Also an early Black Panthers supporter, Albert's serious politics and satiric street theater fueled San Francisco's New Left political movement that combined anti-war protesters, black power supporters and hippies, the San Francisco Chronicle reported.
The New York native moved to California in 1965 and, within days, smoked marijuana with beat poet Allen Ginsberg and joined the anti-war movement.
Albert, Jerry Rubin and Abbie Hoffman founded the Youth International Party in 1967 and ran a pig for president.
Albert was named, but not charged, in the so-called Chicago Seven case arising from protests at the 1968 Democratic National Convention.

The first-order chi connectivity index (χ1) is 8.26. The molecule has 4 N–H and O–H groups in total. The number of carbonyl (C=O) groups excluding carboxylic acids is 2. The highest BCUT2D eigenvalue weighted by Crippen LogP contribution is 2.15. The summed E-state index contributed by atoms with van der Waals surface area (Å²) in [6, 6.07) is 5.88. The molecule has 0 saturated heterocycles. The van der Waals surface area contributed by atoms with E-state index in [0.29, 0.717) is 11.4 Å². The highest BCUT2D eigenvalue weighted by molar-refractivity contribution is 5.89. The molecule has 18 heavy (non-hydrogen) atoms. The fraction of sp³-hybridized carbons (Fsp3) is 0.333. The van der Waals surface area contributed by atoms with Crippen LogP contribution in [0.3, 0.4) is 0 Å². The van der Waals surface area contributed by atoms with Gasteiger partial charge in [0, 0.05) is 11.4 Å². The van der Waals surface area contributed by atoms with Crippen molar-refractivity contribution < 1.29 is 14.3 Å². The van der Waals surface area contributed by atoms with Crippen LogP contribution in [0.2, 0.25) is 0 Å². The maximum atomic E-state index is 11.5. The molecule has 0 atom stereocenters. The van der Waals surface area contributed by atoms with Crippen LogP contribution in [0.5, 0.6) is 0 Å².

In 1970, he helped escaped LSD advocate Timothy Leary find refuge in Algiers.
In the 1970s, Albert and his wife sued the FBI for harassment and won $20,000.
After moving to Oregon in 1984, Albert wrote "Who the Hell is Stew Albert?"
"My politics haven't changed," Albert wrote on his blog two days before he died Monday.